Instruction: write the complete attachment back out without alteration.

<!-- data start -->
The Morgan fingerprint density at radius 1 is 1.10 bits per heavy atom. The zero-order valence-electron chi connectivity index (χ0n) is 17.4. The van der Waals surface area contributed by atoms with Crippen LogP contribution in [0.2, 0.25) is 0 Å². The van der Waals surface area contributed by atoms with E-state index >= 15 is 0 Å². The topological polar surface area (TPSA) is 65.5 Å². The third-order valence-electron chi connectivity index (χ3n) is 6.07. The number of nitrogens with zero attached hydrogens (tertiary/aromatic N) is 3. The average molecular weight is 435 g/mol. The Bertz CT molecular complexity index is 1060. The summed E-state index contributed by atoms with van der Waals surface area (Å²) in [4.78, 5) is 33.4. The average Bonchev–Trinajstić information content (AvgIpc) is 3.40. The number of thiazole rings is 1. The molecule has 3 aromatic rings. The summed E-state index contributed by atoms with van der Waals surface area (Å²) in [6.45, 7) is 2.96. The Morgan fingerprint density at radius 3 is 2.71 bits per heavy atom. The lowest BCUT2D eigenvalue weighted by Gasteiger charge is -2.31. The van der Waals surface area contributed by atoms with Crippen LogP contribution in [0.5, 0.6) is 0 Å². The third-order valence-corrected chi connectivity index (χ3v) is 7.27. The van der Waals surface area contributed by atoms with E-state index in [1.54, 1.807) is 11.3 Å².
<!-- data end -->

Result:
The Morgan fingerprint density at radius 1 is 1.10 bits per heavy atom. The zero-order valence-electron chi connectivity index (χ0n) is 17.4. The van der Waals surface area contributed by atoms with Crippen LogP contribution in [0.2, 0.25) is 0 Å². The van der Waals surface area contributed by atoms with E-state index >= 15 is 0 Å². The topological polar surface area (TPSA) is 65.5 Å². The third-order valence-electron chi connectivity index (χ3n) is 6.07. The number of nitrogens with zero attached hydrogens (tertiary/aromatic N) is 3. The average molecular weight is 435 g/mol. The Bertz CT molecular complexity index is 1060. The summed E-state index contributed by atoms with van der Waals surface area (Å²) in [4.78, 5) is 33.4. The average Bonchev–Trinajstić information content (AvgIpc) is 3.40. The number of thiazole rings is 1. The molecule has 3 aromatic rings. The summed E-state index contributed by atoms with van der Waals surface area (Å²) in [6.45, 7) is 2.96. The Morgan fingerprint density at radius 3 is 2.71 bits per heavy atom. The lowest BCUT2D eigenvalue weighted by Gasteiger charge is -2.31. The van der Waals surface area contributed by atoms with Crippen LogP contribution in [0.5, 0.6) is 0 Å². The third-order valence-corrected chi connectivity index (χ3v) is 7.27. The van der Waals surface area contributed by atoms with E-state index in [1.54, 1.807) is 11.3 Å².